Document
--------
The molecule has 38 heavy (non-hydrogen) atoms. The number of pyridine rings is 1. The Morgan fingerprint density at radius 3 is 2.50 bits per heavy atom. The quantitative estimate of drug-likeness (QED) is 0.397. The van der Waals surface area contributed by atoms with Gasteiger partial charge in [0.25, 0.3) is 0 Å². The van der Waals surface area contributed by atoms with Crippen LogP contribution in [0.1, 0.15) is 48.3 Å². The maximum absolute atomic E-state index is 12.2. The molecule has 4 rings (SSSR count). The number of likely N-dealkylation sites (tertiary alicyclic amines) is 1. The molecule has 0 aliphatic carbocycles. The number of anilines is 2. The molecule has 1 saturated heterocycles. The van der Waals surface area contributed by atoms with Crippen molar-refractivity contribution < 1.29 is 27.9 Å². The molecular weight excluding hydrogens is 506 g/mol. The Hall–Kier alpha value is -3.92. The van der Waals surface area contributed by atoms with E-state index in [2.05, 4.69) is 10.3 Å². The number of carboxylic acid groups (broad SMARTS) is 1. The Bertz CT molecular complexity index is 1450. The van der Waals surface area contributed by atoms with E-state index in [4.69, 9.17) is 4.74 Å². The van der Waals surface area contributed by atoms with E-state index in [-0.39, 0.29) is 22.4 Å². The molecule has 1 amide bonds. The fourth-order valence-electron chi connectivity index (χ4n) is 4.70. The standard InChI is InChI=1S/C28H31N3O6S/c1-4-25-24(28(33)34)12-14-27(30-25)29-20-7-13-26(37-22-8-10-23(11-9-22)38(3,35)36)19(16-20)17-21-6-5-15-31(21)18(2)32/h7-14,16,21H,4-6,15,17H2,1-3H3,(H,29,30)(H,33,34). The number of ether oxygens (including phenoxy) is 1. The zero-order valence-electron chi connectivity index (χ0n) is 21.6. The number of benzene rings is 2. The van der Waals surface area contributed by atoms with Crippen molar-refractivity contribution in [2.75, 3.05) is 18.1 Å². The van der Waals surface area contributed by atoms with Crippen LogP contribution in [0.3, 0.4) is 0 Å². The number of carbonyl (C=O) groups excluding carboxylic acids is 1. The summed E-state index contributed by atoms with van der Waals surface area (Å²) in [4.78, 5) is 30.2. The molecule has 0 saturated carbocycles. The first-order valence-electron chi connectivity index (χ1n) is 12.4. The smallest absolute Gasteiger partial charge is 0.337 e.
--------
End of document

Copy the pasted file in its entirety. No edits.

The molecule has 38 heavy (non-hydrogen) atoms. The number of pyridine rings is 1. The Morgan fingerprint density at radius 3 is 2.50 bits per heavy atom. The quantitative estimate of drug-likeness (QED) is 0.397. The van der Waals surface area contributed by atoms with Gasteiger partial charge in [0.25, 0.3) is 0 Å². The van der Waals surface area contributed by atoms with Crippen LogP contribution in [0.1, 0.15) is 48.3 Å². The maximum absolute atomic E-state index is 12.2. The molecule has 4 rings (SSSR count). The number of likely N-dealkylation sites (tertiary alicyclic amines) is 1. The molecule has 0 aliphatic carbocycles. The number of anilines is 2. The molecule has 1 saturated heterocycles. The van der Waals surface area contributed by atoms with Crippen molar-refractivity contribution < 1.29 is 27.9 Å². The molecular weight excluding hydrogens is 506 g/mol. The Hall–Kier alpha value is -3.92. The van der Waals surface area contributed by atoms with E-state index in [2.05, 4.69) is 10.3 Å². The number of carboxylic acid groups (broad SMARTS) is 1. The Bertz CT molecular complexity index is 1450. The van der Waals surface area contributed by atoms with E-state index in [4.69, 9.17) is 4.74 Å². The van der Waals surface area contributed by atoms with E-state index in [-0.39, 0.29) is 22.4 Å². The molecule has 1 amide bonds. The fourth-order valence-electron chi connectivity index (χ4n) is 4.70. The standard InChI is InChI=1S/C28H31N3O6S/c1-4-25-24(28(33)34)12-14-27(30-25)29-20-7-13-26(37-22-8-10-23(11-9-22)38(3,35)36)19(16-20)17-21-6-5-15-31(21)18(2)32/h7-14,16,21H,4-6,15,17H2,1-3H3,(H,29,30)(H,33,34). The number of ether oxygens (including phenoxy) is 1. The zero-order valence-electron chi connectivity index (χ0n) is 21.6. The number of benzene rings is 2. The van der Waals surface area contributed by atoms with Crippen molar-refractivity contribution in [2.75, 3.05) is 18.1 Å². The van der Waals surface area contributed by atoms with Crippen LogP contribution in [0.3, 0.4) is 0 Å². The number of carbonyl (C=O) groups excluding carboxylic acids is 1. The summed E-state index contributed by atoms with van der Waals surface area (Å²) in [4.78, 5) is 30.2. The molecule has 0 saturated carbocycles. The first-order valence-electron chi connectivity index (χ1n) is 12.4. The smallest absolute Gasteiger partial charge is 0.337 e.